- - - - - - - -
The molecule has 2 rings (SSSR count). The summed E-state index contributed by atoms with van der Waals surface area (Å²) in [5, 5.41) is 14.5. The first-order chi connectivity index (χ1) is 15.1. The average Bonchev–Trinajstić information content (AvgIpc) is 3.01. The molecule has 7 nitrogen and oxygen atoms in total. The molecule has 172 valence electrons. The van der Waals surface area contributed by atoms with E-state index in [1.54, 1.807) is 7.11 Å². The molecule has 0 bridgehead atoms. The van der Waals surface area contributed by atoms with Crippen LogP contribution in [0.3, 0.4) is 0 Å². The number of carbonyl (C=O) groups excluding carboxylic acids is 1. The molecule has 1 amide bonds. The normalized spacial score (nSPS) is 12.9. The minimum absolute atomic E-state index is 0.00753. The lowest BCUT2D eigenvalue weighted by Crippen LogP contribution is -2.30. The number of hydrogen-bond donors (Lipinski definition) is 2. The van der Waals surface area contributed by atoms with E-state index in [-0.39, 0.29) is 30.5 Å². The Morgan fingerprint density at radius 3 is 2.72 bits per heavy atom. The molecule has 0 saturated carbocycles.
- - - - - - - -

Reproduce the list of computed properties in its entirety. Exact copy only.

The molecule has 2 rings (SSSR count). The summed E-state index contributed by atoms with van der Waals surface area (Å²) in [5, 5.41) is 14.5. The first-order chi connectivity index (χ1) is 15.1. The average Bonchev–Trinajstić information content (AvgIpc) is 3.01. The molecule has 7 nitrogen and oxygen atoms in total. The molecule has 172 valence electrons. The van der Waals surface area contributed by atoms with E-state index in [1.54, 1.807) is 7.11 Å². The molecule has 0 bridgehead atoms. The van der Waals surface area contributed by atoms with Crippen LogP contribution in [0.3, 0.4) is 0 Å². The number of carbonyl (C=O) groups excluding carboxylic acids is 1. The molecule has 1 amide bonds. The normalized spacial score (nSPS) is 12.9. The minimum absolute atomic E-state index is 0.00753. The lowest BCUT2D eigenvalue weighted by Crippen LogP contribution is -2.30. The number of hydrogen-bond donors (Lipinski definition) is 2. The van der Waals surface area contributed by atoms with E-state index in [-0.39, 0.29) is 30.5 Å². The Morgan fingerprint density at radius 3 is 2.72 bits per heavy atom. The molecule has 0 saturated carbocycles.